questionswill you boycott butterball in wake of the…


It doesn't matter. On Wednesday night when the morons of our society are making their mad dash to the grocery store they won't care about how the bird they're buying was killed, they'll be more concerned with how they're going to thaw it out in time.


One thing that continuously bothers me is the selfish acts that are made to turn as much profit as possible. Sure profit isn't always a bad thing, but when you start sacrificing basic human morals that's the breaking point.

Our country wouldn't be what we know today if it wasn't for basic human compassion. Among the acts the Native Americans did for the pilgrims was them providing them with the skill sets needed to survive. We still celebrate this act of generocity to this day

If they treated us like American businesses do, they would have charged a heavy consulting fee and would let their corn and other commodities be set at market price. If the colonists died, oh well handouts and redistribution of wealth leads to socialism. (roll eyes)


@ryanwb: The pilgrims actually took what the Native American's gave them and used it (in their eyes) to better themselves. I highly doubt that if the Pilgrims sat around and refused to help themselves that the Native American's would have continued their generosity. I see the point you're trying to prove, but if you're comparing it to today's give, give, give mentality, you're way off.


Lets say the turkey farm has 1.5 million birds.
That makes it the same size as Philadelphia.
How many sick injured and abused people do you think there are in Philadelphia? How many people are beaten or killed by their neighbors every day?
How many have untreated wounds?

Have you ever tried to grab a Turkey? The neck and wings are the only way to grab one, unless it's a pet.

How many women and children do you think get grabbed roughly by the arm and thrown around every day in Philadelphia, not to mention drunks and criminals.

The employees (in almost all cases) handle the birds in the simplest most effective way possible because if the bird gets pissed off their job gets harder. and you can't use a bird that dies in handling.


@videowallart: I couldn’t have put it better. Seriously do we really think there are people out there getting their jollies from kicking turkeys ? I doubt it. Maybe I will buy ButterBall just to show them I don’t believe this liberal dribble. Funny enough though the article says this group has accused them before and they were right so maybe there is something to it. That being said I don’t think it’s worth a boycott. I wonder how you get a “vegetarian agenda” label ….


The truth is factory-farmed animals are treated poorly throughout the industry. The very fact that wild turkeys can fly and domestic ones can't can be ascribed to force-feeding the birds till they can't lift themselves.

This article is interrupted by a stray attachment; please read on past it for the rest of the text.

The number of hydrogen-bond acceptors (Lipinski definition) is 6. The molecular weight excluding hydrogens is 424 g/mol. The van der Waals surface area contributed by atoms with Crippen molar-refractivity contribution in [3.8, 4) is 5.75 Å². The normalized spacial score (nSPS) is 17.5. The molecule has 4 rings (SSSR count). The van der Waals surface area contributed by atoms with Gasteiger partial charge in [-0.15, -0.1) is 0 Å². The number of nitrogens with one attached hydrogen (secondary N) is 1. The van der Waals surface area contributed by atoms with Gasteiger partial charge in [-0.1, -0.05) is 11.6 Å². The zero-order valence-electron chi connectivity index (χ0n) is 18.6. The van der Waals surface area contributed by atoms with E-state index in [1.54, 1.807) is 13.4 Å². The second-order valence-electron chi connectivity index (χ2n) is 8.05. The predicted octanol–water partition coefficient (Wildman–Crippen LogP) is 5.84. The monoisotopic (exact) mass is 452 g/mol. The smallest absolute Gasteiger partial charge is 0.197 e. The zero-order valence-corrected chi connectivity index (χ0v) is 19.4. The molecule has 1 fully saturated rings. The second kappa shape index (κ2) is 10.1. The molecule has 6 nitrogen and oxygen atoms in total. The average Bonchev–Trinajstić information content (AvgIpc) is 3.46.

The trouble is, humane, sustainable agriculture is expensive and people aren't willing to pay for it. So yes, I will probably still buy Butterball turkey, till the day I can afford local organic free range meat or give up eating animals altogether, but knowing where my food comes from certainly makes it less appetizing*.

[*I couldn't go through with typing "harder to swallow."]


@curli76: Locally, Sprouts has free range, never frozen turkeys for $1.99lb. The going rate for Butterballs is $1.49, but price matching Walmart drives the price down to about $.79lb most places. Between the fact that I would expect never frozen turkey to taste better, that free range meat is supposedly leaner and healthier, and the more humane housing of free range animals, I'd pay the extra for the Sprouts bird. However we are going to someone else's house for Thanksgiving, so I'll probably end up eating Butterball anyway.


@ryanwb: Yes the Native Americans helped the Pilgrims.
As Thanks America all but exterminated the Native Americans.

That's some compassion...


any animal unfortunate enough to live in one of the large food farms, is most likely subject to abuse. The people that work at those places become so desensitized that they dont think twice when abusing the hell out of an animal. I come from a redneck family, and while i dont have the patience to hunt, my dad, brother, and sister all hunt deer, turkey, squirrel, and dove. I've always considered hunting way more humane than a slaughter house. All animals die, but when you hunt, at least whatever you killed had a good free life before it died and didn't grow up abused force fed hormones. i personally don't like to hunt, but i'd much rather eat natural wild game as opposed to hormone filled or genetically engineered meat that was abused and sad its whole life.


I like turkey. The brand doesn't matter to me, so mine will probably be generic.


You can't blame the actions of people that work for a company on the company itself. Actions should be taken on the individuals not the company.